Two Truths About Retaking

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June scores have officially been released, which means that at least some people are now faced with a difficult decision: To retake or not to retake? There are two big truths that you need to take into consideration when deciding whether to give the LSAT another try.

Truth #1: It will almost definitely help your application

If you think you can do better on the LSAT, then it will almost certainly be worth your while to retake, even if it means that you won’t be able to submit your applications until later in the cycle than you’d originally planned — given the choice between submitting earlier with a lower score, or later with a higher score, the latter option will pretty much always result in more success.

Truth #2: Most people don’t actually score much higher when they retake

LSAC has actually released data on what happened to people who took the LSAT more than once (PDF), and it’s pretty interesting stuff. The data shows that, although most people did increase their scores, on average their scores were only higher by a couple points. For instance, of the 531 people who originally got a 160 on the LSAT, 359 managed to score better on the second time around, while 42 got the same score and 130 actually did worse. (Yikes!) The average score for on the second try for those people who’d originally scored a 160 was 162. You see the same trend all over this chart — test takers at pretty much all levels snagged one to two extra points, but not much more than that.

Now, there’s no question that scoring even a couple extra points on the LSAT can boost your application (see truth #1). But there are a couple lessons we can learn from this information (if we leave the realm of verifiable data and enter the world of measured speculation).

I surmise that one reason scores change so little on average is that many retakers underestimate the amount of time they’ll be able to spend studying for their second take. If you decide to retake but then don’t have much time to actually prepare, your score isn’t going to change by much. On the other hand, if you’re able to continue devoting a lot of time to your studies, it’s more probable that you’ll “beat the odds.” So if you’re going to do this thing, you should be prepared to go all in on your studying.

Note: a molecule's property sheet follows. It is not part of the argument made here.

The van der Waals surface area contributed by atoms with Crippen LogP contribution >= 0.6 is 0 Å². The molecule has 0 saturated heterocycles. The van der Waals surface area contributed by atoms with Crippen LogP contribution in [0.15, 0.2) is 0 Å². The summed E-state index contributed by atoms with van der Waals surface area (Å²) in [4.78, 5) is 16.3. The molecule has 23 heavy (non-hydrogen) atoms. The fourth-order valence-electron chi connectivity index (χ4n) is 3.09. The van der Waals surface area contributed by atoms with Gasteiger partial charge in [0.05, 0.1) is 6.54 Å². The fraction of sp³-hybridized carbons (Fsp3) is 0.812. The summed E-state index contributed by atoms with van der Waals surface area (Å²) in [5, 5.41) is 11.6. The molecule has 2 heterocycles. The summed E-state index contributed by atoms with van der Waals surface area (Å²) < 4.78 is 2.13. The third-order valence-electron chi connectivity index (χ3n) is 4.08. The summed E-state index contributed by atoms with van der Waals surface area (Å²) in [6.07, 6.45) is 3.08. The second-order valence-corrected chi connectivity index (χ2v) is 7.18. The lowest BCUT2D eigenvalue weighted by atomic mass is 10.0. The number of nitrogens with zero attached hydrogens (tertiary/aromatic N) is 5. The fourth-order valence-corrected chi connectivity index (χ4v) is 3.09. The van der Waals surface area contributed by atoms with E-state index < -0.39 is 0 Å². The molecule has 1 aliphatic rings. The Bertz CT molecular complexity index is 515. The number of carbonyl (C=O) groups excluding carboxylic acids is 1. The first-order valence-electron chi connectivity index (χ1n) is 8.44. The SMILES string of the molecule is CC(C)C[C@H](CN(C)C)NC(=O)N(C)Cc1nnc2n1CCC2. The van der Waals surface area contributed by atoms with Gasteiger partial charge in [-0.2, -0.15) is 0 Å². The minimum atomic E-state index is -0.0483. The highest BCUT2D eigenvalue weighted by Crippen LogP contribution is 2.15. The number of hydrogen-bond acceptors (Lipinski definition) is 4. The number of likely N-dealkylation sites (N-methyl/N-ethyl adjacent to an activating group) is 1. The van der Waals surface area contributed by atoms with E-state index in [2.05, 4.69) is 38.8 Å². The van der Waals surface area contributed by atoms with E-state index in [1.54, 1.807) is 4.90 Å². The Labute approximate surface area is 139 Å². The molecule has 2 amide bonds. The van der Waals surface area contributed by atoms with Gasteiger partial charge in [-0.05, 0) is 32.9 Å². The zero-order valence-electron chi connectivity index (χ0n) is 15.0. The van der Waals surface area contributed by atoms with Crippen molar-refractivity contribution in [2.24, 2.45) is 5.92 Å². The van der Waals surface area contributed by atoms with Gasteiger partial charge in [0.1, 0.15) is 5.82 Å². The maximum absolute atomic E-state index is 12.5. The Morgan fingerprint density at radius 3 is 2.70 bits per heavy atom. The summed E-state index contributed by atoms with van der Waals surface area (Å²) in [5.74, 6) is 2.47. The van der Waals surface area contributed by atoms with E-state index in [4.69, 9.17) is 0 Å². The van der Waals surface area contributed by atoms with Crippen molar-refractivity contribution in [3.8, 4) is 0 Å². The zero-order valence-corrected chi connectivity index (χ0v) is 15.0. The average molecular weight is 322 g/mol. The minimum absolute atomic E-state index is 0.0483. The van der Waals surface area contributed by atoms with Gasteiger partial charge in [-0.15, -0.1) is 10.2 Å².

At the same time, statistics are statistics for a reason. So if you’re choosing whether to give the LSAT a second (or even third) try, you should consider the very real possibility that your score will only improve marginally (if at all). Only you can decide whether it would be worth dedicating the extra time, money, and effort for that kind of change. Again, that’s not to say that your score definitely will follow the average trend; you just need to be cognizant that it’s a possibility.

You might think I’m trying to talk you out of retaking the LSAT, but in fact, it’s quite the opposite — if someone is unhappy with his or her score, in most cases, I’d advise that it makes sense to take the test another time. But the best decision is a fully informed one, so make sure you’ve considered all possible outcomes before you take that step.

2 Responses

  1. Priscilla Perez says:

    What do you think about students who were practice testing much higher than what the ended up scoring on their first try? Could have been a case of nerves or a mistake on a game or something that tanked their score. But if you have been practice testing much higher than what you ended up getting, do you think this same caution still applies? Or would a bigger score jump be more possible if the student continued studying with the same rigor?

    • Hi Priscilla,

      A lot of times a lower score on a real exam is a result of test day nerves; often, simply being more comfortable retaking a second time will contribute to getting a better score on the second try. The advice I always give to people in that boat is to spend even more time learning and practicing the strategies and skills. If you are very well-versed on how to approach each LR question, passage, and game, you can work your way through anything on the test, even if taking a real exam brings about some test anxiety. Test anxiety has the most dramatic effect on the scores of those who rely mostly on their intuition and hunches when doing questions, and aren’t applying the proper strategic approaches.

      Finally, to address your more general point about the “caution” retakers should exercise: As Laura mentions in this post, the statistics regarding the average score increase are just that: statistics. They will by no means determine how much your score can increase.

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